In order to validate the custom context you'll need to upload the schema to Snowplow Mini through the Iglu server API.
Go to uuidgenerator.net and generate a UUID, this will be your API key. Copy the key to your clipboard and write it down somewhere for easy reference (don't share it of course).
Go to Snowplow Mini /home/#/control-plane and add the UUID. If you forget, you can always add another UUID.
Now open a Terminal, go to the example schema registry path and set two environment variables with your Snowplow Mini IP address and your API key.
Now you need to generate the JSONPaths and SQL table definitions. I prefer to set the database owner right away, so I won't forget to change the table later.
What are JSONPath files?
The JSONPaths files are collections of JSONPath expressions that are used to parse data from the Snowplow custom context JSON, which is then loaded to the corresponding fields in a database by the Snowplow Relational Database Loader (RDB).
What are SQL Table definitions?
The SQL table definitions are the SQL equivalent of custom contexts, the CREATE TABLE statements, with the corresponding fields where the custom context events data will be loaded.
Push the schemas to Snowplow Mini, will upload the schemas to the Iglu schema repository through the API.
Step 3: Sending an event with custom context to Snowplow Mini
We are now ready to send events with our newly created custom context to Snowplow Mini. Here comes the fun part!.
If you followed the article, just type your collector URL (without hostname) below and click one of the buttons to send an event with the custom context example_company/example_event/jsonschema/1-0-0 to your collector.
Snowplow Event Generator With Custom Context
Dont use the protocol, use only the hostname.
How to update Snowplow Custom Contexts
You deployed your schema to production, and now, a month later you want to add a new field.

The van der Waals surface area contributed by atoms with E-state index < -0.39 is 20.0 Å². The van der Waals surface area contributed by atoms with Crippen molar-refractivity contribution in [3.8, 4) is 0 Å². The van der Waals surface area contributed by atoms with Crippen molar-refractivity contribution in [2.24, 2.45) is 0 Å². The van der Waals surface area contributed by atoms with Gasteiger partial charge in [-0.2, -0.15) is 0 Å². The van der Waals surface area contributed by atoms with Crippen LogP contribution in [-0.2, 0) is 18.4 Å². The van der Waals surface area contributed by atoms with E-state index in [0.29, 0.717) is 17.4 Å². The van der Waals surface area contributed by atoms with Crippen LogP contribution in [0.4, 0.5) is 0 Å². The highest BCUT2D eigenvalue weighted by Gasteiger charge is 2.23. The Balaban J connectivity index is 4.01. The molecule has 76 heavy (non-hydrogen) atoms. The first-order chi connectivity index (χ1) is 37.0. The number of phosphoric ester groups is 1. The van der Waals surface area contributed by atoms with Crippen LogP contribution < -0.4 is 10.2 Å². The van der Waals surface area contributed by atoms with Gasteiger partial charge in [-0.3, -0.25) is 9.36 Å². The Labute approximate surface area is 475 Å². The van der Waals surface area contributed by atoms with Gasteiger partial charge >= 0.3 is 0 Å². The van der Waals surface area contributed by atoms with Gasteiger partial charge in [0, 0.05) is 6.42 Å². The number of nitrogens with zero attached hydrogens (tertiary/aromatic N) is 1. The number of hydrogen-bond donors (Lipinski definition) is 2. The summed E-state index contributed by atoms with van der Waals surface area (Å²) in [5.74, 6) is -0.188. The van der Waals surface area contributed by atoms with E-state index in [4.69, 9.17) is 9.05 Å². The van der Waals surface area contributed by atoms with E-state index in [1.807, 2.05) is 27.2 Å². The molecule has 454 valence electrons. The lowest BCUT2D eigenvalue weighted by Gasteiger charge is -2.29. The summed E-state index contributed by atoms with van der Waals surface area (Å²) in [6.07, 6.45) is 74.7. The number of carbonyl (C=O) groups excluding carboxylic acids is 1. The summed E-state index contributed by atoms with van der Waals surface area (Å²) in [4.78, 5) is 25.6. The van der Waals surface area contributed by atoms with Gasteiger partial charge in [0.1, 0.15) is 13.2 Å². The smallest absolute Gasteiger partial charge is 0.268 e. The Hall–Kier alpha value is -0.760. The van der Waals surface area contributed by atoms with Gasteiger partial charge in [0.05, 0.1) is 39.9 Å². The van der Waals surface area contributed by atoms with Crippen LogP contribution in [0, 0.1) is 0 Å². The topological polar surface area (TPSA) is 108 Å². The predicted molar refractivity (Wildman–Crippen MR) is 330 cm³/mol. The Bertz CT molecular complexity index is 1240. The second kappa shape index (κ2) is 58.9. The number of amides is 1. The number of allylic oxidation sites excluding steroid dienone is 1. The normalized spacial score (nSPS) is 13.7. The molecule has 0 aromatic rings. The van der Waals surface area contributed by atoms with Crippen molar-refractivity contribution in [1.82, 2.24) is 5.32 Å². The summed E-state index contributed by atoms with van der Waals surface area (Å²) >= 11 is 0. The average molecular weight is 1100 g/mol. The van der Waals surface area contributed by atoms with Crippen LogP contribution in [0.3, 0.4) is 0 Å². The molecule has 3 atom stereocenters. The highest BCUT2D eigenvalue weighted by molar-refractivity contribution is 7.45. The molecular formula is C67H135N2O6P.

You probably noticed the schemas use a strange file name, 1-0-0, this is semantic versioning.
In a nutshell semantic versioning let's you and Snowplow know what type of change you are making to your custom context, where each digit is a different type of change 1-0-0 (MODEL-REVISION-ADDITION).
Given a version number MODEL.REVISION.ADDITION, increment the:
MODEL when you make a breaking schema change which will prevent interaction with any historical data
REVISION version when you add functionality in a backwards-compatible manner, and
ADDITION version when you make backwards-compatible bug fixes.
Read the Snowplow documentation on SchemaVer
If you are adding a field to the schema, it is an addition; you change your semantic version to 1-0-1. Please copy the following to a file named 1-0-1 next to 1-0-0
Important You do not want to just edit the 1-0-0 and make it 1-0-1, because this would effectively erase that version, making all 1-0-0 events potentially invalid. You want to keep all versions, if you are making changes you will be able to join data using SQL.
Run the igluctl to generate JSONPaths and SQL
Notice igluctl created a change you need to execute to your existing table to load 1-0-1 context, and didn't create a new table, because the change was small (ADDITION). The 1-0-1 events will be loaded into the same table.
If you change the version to 2-0-1 you will notice icluctl is going to create a new table.
Custom contexts are like objects, metadata objects that can be extended or contracted as you desire and are not subject to arbitrary limits imposed by technology or product.
With Snowplow Mini you can test your custom contexts with ease and confidence they will work on your production Snowplow.